I asked Jonathan to share this study with us for three reasons. First, it’s always nice to know that there’s another forage option to kick off the grazing season early. Second, researchers run up against a lot of the same weather and timing problems that farmers and ranchers do, and just like you, they end up making adjustments. So, though things don’t always go as planned, there’s always something helpful to be learned. Finally, the videos do a great job of showing growing points and how low growing points mean that plants can recover after being grazed. It’s information you might be able to use when evaluating your own forages. Enjoy!
Early in 2018, Smith Seed Services began discussing a shared research project with the folks at Clemson University’s Edisto Research and Education Center in Blackville, SC. Our plan was to plant legumes, mixtures, and annual ryegrasses to gauge their forage and cover crop potential. We hoped to look at survivability, forage quality, total biomass and more. Some of the plantings would be clipped to learn about regrowth and grazing/hay potential. Other plantings would be managed as a cover crop followed by a corn planting so that we could measure the nitrogen contribution of the cover crop plants. We had plans drawn up that included plantings of existing genetics, as well as some that were so “experimental” that only handfuls of seed even existed. It was going to be a really exciting trial.
Rain Changed the Plan
As summer came to a close, we finalized our plans and chose a specific field that seemed perfect for our trial. It was even ideally located for future field days. But then came the rain – lots and lots of continuous, rainy days. First, rain pushed back our window of planting. October came, and went. Then we got word that the original site was simply not going to dry out. Bad news. Now its later than we wanted and we don’t even have a site!
The good news was that an alternative site had been found and we were assured that our trial would be planted as soon as a planting window became available. November went by, and it was still too wet. Finally, in early December, the plots were scheduled for planting. Then came trouble with the drill and only a fraction of the actual trial was able to be planted.
Well, at least we got that!
Lemonade From Lemons
When I went out to see the trial in January, I was warned in advance that it might not be worth continuing. The warning was legitimate. The only part of the trial that was successfully planted was the hairy vetch and winter peas. And even that portion was full of ryegrass infestation and weeds thanks to a previous planting. Furthermore, it was actually planted in part of a pasture area that would be grazed by steers later that spring.
We discussed our options and agreed that there wasn’t much we could do to get rid of the weeds or ryegrass. So we chose to leave it in and see what happened. It was at this point that we decided to change the focus of this trial. We would now look at this as a grazing trial with an opportunity to evaluate vigor and survivability.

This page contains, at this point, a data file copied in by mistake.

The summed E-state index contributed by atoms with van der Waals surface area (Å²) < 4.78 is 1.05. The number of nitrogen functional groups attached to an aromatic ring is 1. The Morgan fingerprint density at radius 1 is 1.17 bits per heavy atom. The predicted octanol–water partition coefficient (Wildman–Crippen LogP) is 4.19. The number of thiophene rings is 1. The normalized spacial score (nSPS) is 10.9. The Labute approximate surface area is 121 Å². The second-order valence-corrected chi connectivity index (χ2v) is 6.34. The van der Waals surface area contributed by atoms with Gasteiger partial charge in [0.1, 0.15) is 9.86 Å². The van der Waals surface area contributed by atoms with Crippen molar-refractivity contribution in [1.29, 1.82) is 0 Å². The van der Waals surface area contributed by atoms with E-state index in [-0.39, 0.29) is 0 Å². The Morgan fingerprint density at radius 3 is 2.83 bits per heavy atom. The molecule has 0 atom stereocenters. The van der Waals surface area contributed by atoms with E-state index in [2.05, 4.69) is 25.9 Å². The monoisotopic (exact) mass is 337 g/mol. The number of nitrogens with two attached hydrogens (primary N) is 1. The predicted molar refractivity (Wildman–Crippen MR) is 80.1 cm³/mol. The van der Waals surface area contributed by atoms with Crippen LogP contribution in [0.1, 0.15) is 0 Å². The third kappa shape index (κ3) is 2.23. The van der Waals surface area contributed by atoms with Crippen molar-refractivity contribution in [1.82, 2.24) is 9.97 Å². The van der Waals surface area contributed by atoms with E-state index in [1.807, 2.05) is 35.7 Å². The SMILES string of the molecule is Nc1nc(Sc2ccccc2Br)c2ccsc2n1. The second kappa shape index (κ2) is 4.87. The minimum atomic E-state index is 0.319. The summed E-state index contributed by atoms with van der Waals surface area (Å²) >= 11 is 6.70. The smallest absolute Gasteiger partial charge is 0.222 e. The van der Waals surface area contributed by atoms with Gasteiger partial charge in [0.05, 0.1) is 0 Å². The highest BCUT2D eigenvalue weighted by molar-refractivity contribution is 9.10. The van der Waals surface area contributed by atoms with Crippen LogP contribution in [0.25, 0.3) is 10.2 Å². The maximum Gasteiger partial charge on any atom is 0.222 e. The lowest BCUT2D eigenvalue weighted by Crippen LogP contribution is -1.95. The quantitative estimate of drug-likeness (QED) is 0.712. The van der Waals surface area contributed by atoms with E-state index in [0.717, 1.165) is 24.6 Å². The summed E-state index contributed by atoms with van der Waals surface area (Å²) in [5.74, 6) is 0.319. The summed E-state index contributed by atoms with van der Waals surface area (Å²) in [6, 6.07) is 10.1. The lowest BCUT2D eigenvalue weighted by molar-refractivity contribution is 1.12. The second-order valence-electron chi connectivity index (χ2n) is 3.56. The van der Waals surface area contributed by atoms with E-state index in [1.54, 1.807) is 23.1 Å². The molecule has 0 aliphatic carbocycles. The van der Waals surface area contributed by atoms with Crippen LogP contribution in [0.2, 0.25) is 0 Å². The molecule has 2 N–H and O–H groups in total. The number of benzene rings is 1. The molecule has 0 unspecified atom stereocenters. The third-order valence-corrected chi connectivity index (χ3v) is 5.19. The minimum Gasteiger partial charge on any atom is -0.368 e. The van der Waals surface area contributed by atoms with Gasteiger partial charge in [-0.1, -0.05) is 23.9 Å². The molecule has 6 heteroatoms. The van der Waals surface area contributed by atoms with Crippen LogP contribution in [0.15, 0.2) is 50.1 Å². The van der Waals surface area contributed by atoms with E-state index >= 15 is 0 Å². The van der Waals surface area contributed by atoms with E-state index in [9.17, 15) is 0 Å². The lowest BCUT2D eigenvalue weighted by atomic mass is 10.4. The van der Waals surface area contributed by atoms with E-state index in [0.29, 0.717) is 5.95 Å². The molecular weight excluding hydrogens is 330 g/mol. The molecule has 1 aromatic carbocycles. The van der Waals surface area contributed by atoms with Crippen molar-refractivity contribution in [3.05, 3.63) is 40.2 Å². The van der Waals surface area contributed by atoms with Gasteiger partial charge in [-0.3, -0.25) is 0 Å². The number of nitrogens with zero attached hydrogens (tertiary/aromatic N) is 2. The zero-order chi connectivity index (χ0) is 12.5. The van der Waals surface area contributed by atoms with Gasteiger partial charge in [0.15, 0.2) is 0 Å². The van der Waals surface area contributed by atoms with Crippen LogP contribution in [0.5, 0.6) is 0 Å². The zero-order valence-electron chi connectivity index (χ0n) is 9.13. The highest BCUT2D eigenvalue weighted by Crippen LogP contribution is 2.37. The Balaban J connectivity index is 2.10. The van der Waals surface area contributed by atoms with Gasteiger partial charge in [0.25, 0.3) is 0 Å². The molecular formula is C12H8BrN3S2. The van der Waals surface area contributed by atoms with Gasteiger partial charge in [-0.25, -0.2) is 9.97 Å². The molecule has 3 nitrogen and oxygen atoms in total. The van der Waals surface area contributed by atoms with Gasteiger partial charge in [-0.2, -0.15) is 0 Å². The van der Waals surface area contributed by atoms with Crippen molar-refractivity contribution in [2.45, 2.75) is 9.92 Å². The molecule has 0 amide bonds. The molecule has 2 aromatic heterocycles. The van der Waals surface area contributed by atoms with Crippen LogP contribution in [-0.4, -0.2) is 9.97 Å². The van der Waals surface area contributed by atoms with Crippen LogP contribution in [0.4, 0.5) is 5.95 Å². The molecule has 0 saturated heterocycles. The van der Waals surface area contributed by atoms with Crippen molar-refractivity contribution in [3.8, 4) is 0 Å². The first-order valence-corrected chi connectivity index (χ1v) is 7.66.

In this first video, I show you what happened to the plantings after being frequently grazed. You’ll see how well both hairy vetch and winter peas did under grazing, thanks to their very low growth points. On individual plants, I give you a good look at their growth points and strong, penetrating root structures that add so much to the soil structure.
In this second video, I compare the different varieties of vetch and peas we planted. While all the varieties proved to be very good forages, they each exhibited differences in root structures, growth patterns and more. These differences might help you decide what variety would work best for you.
An Important Side Note About Pre-Inoculated/Coated Seed:
The way that God created legumes is very fascinating. When properly inoculated with a compatible rhizobium, legume roots create nodules, or mini nitrogen factories, each having the ability to capture atmospheric nitrogen from the air and convert it (fixation) to a form that can be used by the plant. The plant then uses this nitrogen to grow. The more abundant and robust the nodules, the more nitrogen is available for the plant, thus maximizing the plants growth potential. While legumes can live without access to the proper rhizobium, their potential will suffer unless another source of nitrogen is available. This is the reason why farmers have grown to appreciate seed being pre-inoculated and coated. Processes such as Nitro-Coat® ensure that the proper rhizobium is in direct contact with the seed at time of planting, ensuring a greater potential for each plant to reach its optimal nodulation formation, and therefore its optimal nitrogen fixation potential. Learn more about the nitrogen cycle and Nitro-Coat® here.
What We Learned
While we were hoping for a robust trial, extensive photo opportunities, and reams of useful data, we ended up with a few rough videos and no measurable trial data, but some very digestible and useful observations.
Those observations include:
Hairy vetch and winter peas have potential to be very useful additions to grazing mixtures.
There are differences in varieties that can help direct their usage.
Even in this trial, where much went wrong, legumes benefit from being pre-inoculated and coated.
Want to Learn More?
Here are the varieties used in the study that are currently available. Each product link has a box for comments and questions, as well as how to find a dealer in your area.
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